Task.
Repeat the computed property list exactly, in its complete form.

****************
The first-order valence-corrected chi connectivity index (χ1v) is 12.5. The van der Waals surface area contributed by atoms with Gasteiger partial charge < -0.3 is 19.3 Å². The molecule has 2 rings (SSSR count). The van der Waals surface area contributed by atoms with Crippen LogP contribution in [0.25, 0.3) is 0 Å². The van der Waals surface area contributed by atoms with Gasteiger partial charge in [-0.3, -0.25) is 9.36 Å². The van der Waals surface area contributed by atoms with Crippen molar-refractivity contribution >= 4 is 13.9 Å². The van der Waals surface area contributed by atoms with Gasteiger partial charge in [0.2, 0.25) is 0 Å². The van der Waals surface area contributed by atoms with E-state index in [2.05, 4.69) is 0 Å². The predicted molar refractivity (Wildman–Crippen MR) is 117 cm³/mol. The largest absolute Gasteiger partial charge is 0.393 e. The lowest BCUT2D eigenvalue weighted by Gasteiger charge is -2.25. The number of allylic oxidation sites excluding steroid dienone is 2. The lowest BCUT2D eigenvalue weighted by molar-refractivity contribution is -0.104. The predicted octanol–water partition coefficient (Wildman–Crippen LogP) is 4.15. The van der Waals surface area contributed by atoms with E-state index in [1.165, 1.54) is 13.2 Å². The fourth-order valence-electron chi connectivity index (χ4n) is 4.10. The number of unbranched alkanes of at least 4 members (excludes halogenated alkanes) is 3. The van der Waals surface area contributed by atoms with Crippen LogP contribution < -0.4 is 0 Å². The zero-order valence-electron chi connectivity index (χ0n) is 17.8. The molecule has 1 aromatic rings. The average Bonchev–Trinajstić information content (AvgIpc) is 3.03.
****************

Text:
The first-order valence-corrected chi connectivity index (χ1v) is 12.5. The van der Waals surface area contributed by atoms with Gasteiger partial charge < -0.3 is 19.3 Å². The molecule has 2 rings (SSSR count). The van der Waals surface area contributed by atoms with Crippen LogP contribution in [0.25, 0.3) is 0 Å². The van der Waals surface area contributed by atoms with Gasteiger partial charge in [-0.3, -0.25) is 9.36 Å². The van der Waals surface area contributed by atoms with Crippen molar-refractivity contribution >= 4 is 13.9 Å². The van der Waals surface area contributed by atoms with Gasteiger partial charge in [0.2, 0.25) is 0 Å². The van der Waals surface area contributed by atoms with E-state index in [2.05, 4.69) is 0 Å². The predicted molar refractivity (Wildman–Crippen MR) is 117 cm³/mol. The largest absolute Gasteiger partial charge is 0.393 e. The lowest BCUT2D eigenvalue weighted by Gasteiger charge is -2.25. The number of allylic oxidation sites excluding steroid dienone is 2. The lowest BCUT2D eigenvalue weighted by molar-refractivity contribution is -0.104. The predicted octanol–water partition coefficient (Wildman–Crippen LogP) is 4.15. The van der Waals surface area contributed by atoms with E-state index in [1.165, 1.54) is 13.2 Å². The fourth-order valence-electron chi connectivity index (χ4n) is 4.10. The number of unbranched alkanes of at least 4 members (excludes halogenated alkanes) is 3. The van der Waals surface area contributed by atoms with Crippen LogP contribution < -0.4 is 0 Å². The zero-order valence-electron chi connectivity index (χ0n) is 17.8. The molecule has 1 aromatic rings. The average Bonchev–Trinajstić information content (AvgIpc) is 3.03.